Personas are an important ingredient to any content marketing strategy. They represent our audience and provide a true north for anyone creating content. Personas ensure that, even in complex organizations, you have a consistent, targeted, and relevant message.
While personas are a critical element of content strategy, organizations often struggle with them.
They’re created then buried in PowerPoint. They don’t seem like a high priority. Personas get so complex and long that no one can absorb them. Or, they speak purely to a company’s value proposition and how we should sell our products.
All of these issues are commonplace when developing a persona framework, so where can we look for inspiration to get out of this persona rut? Think like an industrial designer and take a page out of “Human-Centered Design” methodologies.
What Is Human-Centered Design?
Personas ensure that—even in complex organizations—you have a consistent, targeted and relevant message
Human-centered design was largely coined by design firm IDEO, and represents a process for designing products, experiences, and communications that are targeted at needs. While human-centered design is mostly applicable to creating products and experiences that delight users, it holds many lessons for B2B marketers thinking about how they can create better personas.
Here are three key lessons to steal from industrial designers:
1. Approach Personas from the Lens of Empathy vs. Sales
Empathy is a critical component of human-centered design and an ingredient that is often missing when considering buyer-personas. Design firms like IDEO put the user at the center of every decision by getting in their shoes and researching their experiences through detailed observation.
For example, when developing solutions for healthcare, IDEO sent their designers to hospitals with cameras on their heads to be a patient for a day. Researching people through the lens of empathy vs. existing value propositions is key to creating outside-in personas that reflect the true needs and interests of buyers.
One technique for incorporating empathy into your personas is leveraging Empathy Mapping techniques. Stanford Design School teaches empathy mapping as a tool to create more actionable personas.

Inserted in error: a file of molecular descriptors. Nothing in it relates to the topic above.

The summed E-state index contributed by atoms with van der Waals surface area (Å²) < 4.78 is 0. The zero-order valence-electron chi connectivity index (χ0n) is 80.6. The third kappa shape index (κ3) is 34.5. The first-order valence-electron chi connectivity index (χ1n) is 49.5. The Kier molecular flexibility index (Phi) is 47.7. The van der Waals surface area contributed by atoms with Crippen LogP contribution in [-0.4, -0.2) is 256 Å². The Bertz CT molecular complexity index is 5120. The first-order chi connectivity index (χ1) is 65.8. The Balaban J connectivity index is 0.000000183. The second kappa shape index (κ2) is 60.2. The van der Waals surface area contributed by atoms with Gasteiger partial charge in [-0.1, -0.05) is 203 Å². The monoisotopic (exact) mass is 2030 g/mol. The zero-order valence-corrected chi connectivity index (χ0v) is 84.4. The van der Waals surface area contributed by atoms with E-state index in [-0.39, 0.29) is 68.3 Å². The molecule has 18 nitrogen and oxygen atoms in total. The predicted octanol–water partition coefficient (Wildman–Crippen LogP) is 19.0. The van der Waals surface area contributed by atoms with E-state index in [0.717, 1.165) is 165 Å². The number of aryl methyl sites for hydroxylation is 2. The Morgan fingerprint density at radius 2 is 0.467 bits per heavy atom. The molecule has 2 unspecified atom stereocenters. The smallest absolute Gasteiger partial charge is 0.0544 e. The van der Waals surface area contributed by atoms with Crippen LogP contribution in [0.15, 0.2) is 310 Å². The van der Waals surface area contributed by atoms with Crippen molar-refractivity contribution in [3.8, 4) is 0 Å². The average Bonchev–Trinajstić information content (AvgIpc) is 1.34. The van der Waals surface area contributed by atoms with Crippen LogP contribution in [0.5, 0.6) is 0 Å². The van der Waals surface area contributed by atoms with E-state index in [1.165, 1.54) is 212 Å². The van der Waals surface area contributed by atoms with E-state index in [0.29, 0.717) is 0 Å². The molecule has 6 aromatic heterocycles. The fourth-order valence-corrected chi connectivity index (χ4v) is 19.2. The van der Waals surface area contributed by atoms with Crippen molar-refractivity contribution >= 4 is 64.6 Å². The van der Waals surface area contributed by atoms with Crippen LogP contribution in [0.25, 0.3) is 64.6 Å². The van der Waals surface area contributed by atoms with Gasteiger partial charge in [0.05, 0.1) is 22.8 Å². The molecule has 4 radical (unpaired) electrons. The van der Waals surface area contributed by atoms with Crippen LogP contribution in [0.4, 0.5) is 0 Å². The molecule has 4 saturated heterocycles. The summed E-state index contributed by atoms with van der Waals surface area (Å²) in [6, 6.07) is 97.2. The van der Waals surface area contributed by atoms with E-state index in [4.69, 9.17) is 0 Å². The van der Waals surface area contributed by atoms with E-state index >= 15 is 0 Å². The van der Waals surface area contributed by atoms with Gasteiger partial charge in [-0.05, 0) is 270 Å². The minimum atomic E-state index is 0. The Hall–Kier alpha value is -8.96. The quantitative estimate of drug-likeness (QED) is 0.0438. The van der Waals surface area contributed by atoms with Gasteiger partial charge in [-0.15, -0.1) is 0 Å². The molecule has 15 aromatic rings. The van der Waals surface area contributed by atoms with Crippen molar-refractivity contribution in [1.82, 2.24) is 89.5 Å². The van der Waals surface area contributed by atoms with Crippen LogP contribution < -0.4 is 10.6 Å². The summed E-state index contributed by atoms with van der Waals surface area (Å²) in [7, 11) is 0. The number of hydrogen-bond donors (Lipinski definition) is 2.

2. Think Visually to Create Personas with Impact
Personas are only as valuable as how frequently they are used to make decisions and guide content choices. If they’re pages of text in PowerPoint decks, they won’t be effective at guiding strategy and ensuring that your content is buyer-centric.
Design firms faced this same problem, so have become more and more visual in their approaches to communicating personas. Some design firms will create short videos, magazines, or even posters that reflect the key attributes of buyers. MailChimp leveraged this more visual approach to create its own personas and make them a part of their office, so no one can lose sight of who they are building the company for.
3. Keep It Simple and Iterate Fast
Another key aspect of human-centered design is prototyping and experimentation. When designing new products, design firms will create very simple prototypes and get them in front of customers as soon as possible. The same approach can be leveraged to create great buyer-personas.
Instead of investing a year into creating complex personas, leverage up-front research to create simplified forms of personas. Then, test and iterate to improve them quickly.
Personas cannot be developed in a corporate vacuum. Start simple, get feedback early, iterate quickly
Do they represent the concerns and interest of that customer? Human-centered design teaches us to get things in front of users as early in the process as possible. Personas cannot be developed in a corporate vacuum, so start simple, get feedback early, and iterate quickly.
Human-centered design process is simple at its core. It is about becoming buyer obsessed, and putting their needs and interests at the center of everything. As you think about developing or improving your buyer personas, take a page from industrial designers and think about how you can build them from a more empathetic lens, how you can make them more visual and omnipresent to maximize impact and how you can start simple and get them in front of buyers as quickly as possible.